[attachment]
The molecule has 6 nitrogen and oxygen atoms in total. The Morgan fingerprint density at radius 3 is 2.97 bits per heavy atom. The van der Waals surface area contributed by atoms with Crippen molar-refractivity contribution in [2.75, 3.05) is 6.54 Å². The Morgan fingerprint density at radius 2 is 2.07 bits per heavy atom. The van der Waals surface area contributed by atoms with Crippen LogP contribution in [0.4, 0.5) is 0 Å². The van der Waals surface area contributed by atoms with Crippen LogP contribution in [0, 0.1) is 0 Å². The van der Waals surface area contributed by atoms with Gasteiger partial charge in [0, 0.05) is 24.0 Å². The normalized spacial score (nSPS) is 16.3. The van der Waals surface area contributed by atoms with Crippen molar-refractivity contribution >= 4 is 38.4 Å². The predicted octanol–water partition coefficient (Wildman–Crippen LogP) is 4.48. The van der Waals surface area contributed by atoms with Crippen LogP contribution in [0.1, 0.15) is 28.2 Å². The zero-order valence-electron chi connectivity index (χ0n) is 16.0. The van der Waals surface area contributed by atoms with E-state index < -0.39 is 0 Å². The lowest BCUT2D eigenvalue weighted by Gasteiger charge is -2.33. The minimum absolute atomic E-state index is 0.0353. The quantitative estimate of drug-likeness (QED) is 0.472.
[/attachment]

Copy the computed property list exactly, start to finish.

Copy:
The molecule has 6 nitrogen and oxygen atoms in total. The Morgan fingerprint density at radius 3 is 2.97 bits per heavy atom. The van der Waals surface area contributed by atoms with Crippen molar-refractivity contribution in [2.75, 3.05) is 6.54 Å². The Morgan fingerprint density at radius 2 is 2.07 bits per heavy atom. The van der Waals surface area contributed by atoms with Crippen LogP contribution in [0.4, 0.5) is 0 Å². The van der Waals surface area contributed by atoms with Crippen LogP contribution in [0, 0.1) is 0 Å². The van der Waals surface area contributed by atoms with Gasteiger partial charge in [0, 0.05) is 24.0 Å². The normalized spacial score (nSPS) is 16.3. The van der Waals surface area contributed by atoms with Crippen molar-refractivity contribution >= 4 is 38.4 Å². The predicted octanol–water partition coefficient (Wildman–Crippen LogP) is 4.48. The van der Waals surface area contributed by atoms with Crippen LogP contribution in [0.1, 0.15) is 28.2 Å². The zero-order valence-electron chi connectivity index (χ0n) is 16.0. The van der Waals surface area contributed by atoms with E-state index < -0.39 is 0 Å². The lowest BCUT2D eigenvalue weighted by Gasteiger charge is -2.33. The minimum absolute atomic E-state index is 0.0353. The quantitative estimate of drug-likeness (QED) is 0.472.